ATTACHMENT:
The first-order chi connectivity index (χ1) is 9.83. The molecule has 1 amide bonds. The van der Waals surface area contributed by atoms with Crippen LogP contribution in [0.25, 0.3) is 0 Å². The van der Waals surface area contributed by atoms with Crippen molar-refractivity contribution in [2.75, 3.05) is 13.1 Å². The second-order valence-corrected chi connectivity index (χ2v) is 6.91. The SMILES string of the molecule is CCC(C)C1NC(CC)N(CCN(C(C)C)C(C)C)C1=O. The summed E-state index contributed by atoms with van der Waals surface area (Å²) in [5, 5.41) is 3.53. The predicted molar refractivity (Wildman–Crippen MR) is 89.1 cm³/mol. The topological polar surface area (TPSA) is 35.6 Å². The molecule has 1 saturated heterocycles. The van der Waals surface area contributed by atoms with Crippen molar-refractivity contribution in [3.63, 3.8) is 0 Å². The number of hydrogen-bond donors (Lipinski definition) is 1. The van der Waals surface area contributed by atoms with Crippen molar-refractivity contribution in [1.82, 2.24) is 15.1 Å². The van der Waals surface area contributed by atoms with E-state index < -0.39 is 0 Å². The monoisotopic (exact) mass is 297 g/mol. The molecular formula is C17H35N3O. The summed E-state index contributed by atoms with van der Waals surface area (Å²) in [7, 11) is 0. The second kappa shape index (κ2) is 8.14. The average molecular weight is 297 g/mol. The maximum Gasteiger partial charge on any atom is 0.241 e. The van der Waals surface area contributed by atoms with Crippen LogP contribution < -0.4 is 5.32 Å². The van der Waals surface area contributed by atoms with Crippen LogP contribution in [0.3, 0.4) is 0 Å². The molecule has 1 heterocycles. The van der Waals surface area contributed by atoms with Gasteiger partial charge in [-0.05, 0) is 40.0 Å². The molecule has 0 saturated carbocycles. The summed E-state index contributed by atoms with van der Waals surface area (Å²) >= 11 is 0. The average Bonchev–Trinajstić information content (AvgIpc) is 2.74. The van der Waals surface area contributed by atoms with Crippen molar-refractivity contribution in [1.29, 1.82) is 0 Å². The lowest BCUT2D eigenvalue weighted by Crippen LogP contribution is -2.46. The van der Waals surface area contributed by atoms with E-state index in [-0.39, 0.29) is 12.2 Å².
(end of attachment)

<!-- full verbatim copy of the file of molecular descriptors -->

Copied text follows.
The first-order chi connectivity index (χ1) is 9.83. The molecule has 1 amide bonds. The van der Waals surface area contributed by atoms with Crippen LogP contribution in [0.25, 0.3) is 0 Å². The van der Waals surface area contributed by atoms with Crippen molar-refractivity contribution in [2.75, 3.05) is 13.1 Å². The second-order valence-corrected chi connectivity index (χ2v) is 6.91. The SMILES string of the molecule is CCC(C)C1NC(CC)N(CCN(C(C)C)C(C)C)C1=O. The summed E-state index contributed by atoms with van der Waals surface area (Å²) in [5, 5.41) is 3.53. The predicted molar refractivity (Wildman–Crippen MR) is 89.1 cm³/mol. The topological polar surface area (TPSA) is 35.6 Å². The molecule has 1 saturated heterocycles. The van der Waals surface area contributed by atoms with Crippen molar-refractivity contribution in [3.63, 3.8) is 0 Å². The number of hydrogen-bond donors (Lipinski definition) is 1. The van der Waals surface area contributed by atoms with Crippen molar-refractivity contribution in [1.82, 2.24) is 15.1 Å². The van der Waals surface area contributed by atoms with E-state index < -0.39 is 0 Å². The monoisotopic (exact) mass is 297 g/mol. The molecular formula is C17H35N3O. The summed E-state index contributed by atoms with van der Waals surface area (Å²) in [7, 11) is 0. The second kappa shape index (κ2) is 8.14. The average molecular weight is 297 g/mol. The maximum Gasteiger partial charge on any atom is 0.241 e. The van der Waals surface area contributed by atoms with Crippen LogP contribution < -0.4 is 5.32 Å². The van der Waals surface area contributed by atoms with Crippen LogP contribution in [0.3, 0.4) is 0 Å². The molecule has 1 heterocycles. The van der Waals surface area contributed by atoms with Gasteiger partial charge in [-0.05, 0) is 40.0 Å². The molecule has 0 saturated carbocycles. The summed E-state index contributed by atoms with van der Waals surface area (Å²) >= 11 is 0. The average Bonchev–Trinajstić information content (AvgIpc) is 2.74. The van der Waals surface area contributed by atoms with Crippen molar-refractivity contribution in [1.29, 1.82) is 0 Å². The lowest BCUT2D eigenvalue weighted by Crippen LogP contribution is -2.46. The van der Waals surface area contributed by atoms with E-state index in [-0.39, 0.29) is 12.2 Å².